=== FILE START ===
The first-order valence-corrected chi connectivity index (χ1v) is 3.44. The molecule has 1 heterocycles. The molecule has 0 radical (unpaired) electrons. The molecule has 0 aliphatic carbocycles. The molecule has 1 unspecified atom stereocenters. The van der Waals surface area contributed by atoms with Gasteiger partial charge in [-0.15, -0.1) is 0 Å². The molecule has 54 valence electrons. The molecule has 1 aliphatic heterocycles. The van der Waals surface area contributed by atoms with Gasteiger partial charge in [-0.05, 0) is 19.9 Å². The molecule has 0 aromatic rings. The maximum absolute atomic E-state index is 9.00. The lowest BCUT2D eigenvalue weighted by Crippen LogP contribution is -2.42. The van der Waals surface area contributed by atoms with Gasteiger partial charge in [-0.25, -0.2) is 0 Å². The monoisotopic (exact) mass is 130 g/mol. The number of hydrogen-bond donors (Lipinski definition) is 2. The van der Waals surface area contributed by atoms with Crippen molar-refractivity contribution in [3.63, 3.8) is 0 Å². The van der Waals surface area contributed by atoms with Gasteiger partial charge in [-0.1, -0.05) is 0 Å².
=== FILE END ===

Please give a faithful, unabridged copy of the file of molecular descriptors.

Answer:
The first-order valence-corrected chi connectivity index (χ1v) is 3.44. The molecule has 1 heterocycles. The molecule has 0 radical (unpaired) electrons. The molecule has 0 aliphatic carbocycles. The molecule has 1 unspecified atom stereocenters. The van der Waals surface area contributed by atoms with Gasteiger partial charge in [-0.15, -0.1) is 0 Å². The molecule has 54 valence electrons. The molecule has 1 aliphatic heterocycles. The van der Waals surface area contributed by atoms with Gasteiger partial charge in [-0.05, 0) is 19.9 Å². The molecule has 0 aromatic rings. The maximum absolute atomic E-state index is 9.00. The lowest BCUT2D eigenvalue weighted by Crippen LogP contribution is -2.42. The van der Waals surface area contributed by atoms with Gasteiger partial charge in [-0.25, -0.2) is 0 Å². The monoisotopic (exact) mass is 130 g/mol. The number of hydrogen-bond donors (Lipinski definition) is 2. The van der Waals surface area contributed by atoms with Crippen molar-refractivity contribution in [3.63, 3.8) is 0 Å². The van der Waals surface area contributed by atoms with Gasteiger partial charge in [-0.1, -0.05) is 0 Å².